March 15, 2015

Jewelry to Die For

The spring/summer fashion season is upon us, and what would fashion be without a full complement of accessories, including handcrafted jewelry. Women are apparently the fastest growing segment of the gun buying market—approximately 20% of all gun permits were issued to women over the last three years—and so it is perhaps no surprise that fashion accessories of all sorts are being designed to meet the demand of women gun enthusiasts for bodily adornment and display. Bullet Designs is just one company catering to this demand, as with the medallion above crafted from spent bullet casings, and such offerings are made available at fashion and firearms shows all across the country.

Jewelry, of course, serves many functions, some quite instrumental, like the belt buckle or the watch, and others more aesthetic, designed either to coordinate the elements of one’s ensemble, such as a broach, or simply to accent various features of the body. Additionally, it also can serve as a symbol of social, cultural and/or political identity, as with a wedding ring or a lapel pin that marks one’s status or affiliation with a group or institution. And of course none of these more or less practical functions are altogether discrete, so that any piece of jewelry can (and generally will) serve two or more of these functions simultaneously. Regardless of how we think about such ordinary functionalities, however, there can be little question that jewelry (like a photograph) is meant to be seen—perhaps that is its supreme function—and the question then has to be: what exactly are we seeing?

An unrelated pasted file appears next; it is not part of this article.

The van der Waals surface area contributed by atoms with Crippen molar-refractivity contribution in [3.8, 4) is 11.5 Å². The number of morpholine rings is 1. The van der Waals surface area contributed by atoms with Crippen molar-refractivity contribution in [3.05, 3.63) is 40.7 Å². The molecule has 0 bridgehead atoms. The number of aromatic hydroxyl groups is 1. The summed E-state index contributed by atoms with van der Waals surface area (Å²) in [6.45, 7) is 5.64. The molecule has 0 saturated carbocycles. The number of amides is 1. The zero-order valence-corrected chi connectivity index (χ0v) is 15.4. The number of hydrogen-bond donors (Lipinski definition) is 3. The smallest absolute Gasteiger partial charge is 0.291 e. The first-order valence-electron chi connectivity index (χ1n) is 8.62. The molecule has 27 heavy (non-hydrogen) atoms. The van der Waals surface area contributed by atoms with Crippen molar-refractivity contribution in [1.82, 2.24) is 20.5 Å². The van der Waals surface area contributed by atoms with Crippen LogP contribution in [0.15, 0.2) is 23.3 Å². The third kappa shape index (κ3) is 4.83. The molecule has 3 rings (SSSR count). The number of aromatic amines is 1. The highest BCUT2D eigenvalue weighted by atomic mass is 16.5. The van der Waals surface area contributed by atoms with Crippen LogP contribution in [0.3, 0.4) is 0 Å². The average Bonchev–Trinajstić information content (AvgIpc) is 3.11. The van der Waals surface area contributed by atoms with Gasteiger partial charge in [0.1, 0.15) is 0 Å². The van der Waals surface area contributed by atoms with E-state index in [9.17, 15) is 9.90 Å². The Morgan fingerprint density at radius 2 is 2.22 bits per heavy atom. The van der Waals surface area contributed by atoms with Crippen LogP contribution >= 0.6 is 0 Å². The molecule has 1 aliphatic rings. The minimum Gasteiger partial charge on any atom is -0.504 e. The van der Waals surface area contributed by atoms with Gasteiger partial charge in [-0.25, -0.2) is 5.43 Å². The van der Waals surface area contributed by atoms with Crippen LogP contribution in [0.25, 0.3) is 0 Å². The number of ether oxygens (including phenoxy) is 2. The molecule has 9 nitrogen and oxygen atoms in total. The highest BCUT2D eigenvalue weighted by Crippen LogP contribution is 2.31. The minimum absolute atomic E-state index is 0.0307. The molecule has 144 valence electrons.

The photograph above was part of a local news story about “How Women Can Look Good While Packing Heat,” and its ostensible purpose seems to be to illustrate one of the many accessories available for purchase at a local “fashion and firearms extravaganza.” And it does that pretty well, drawing upon the conventions of advertising and still life photography that highlight its features, accenting the relationship between the brass fitting, the sparkling jewels, and the bullet casings. But the photograph does more than that as it invites us to look carefully at the medallion as it is decontextualized from its more practical functions. In short, it asks us to consider what is being shown.

There is perhaps no shortage of answers to this question, but one answer must surely be that it shows us the beautification of a technology that was designed primarily for the purpose of killing and maiming. Bullets can be used for shooting at targets, of course, but it is hard to imagine that they would have been invented for that purpose alone. There may be good reasons to have bullets—I leave that topic for another time—but even if you believe that they are necessary to a civilized society it should give some pause to think that an instrument of death would be normalized as a fashion accessory. So what exactly do we see here?  Is it the conscious celebration of one aspect of a culture of violence? Or it is  a sign of a culture that lacks the capacity (or will) to reflect upon its unconscious tendency to animate the tragic cycle of violence that seems to haunt us?

— John Lucaites

(cross-posted from No Caption Needed.)

(photo: Kelly Wilkinson/Indianapolis Star)
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John Lucaites
See other posts by John here.

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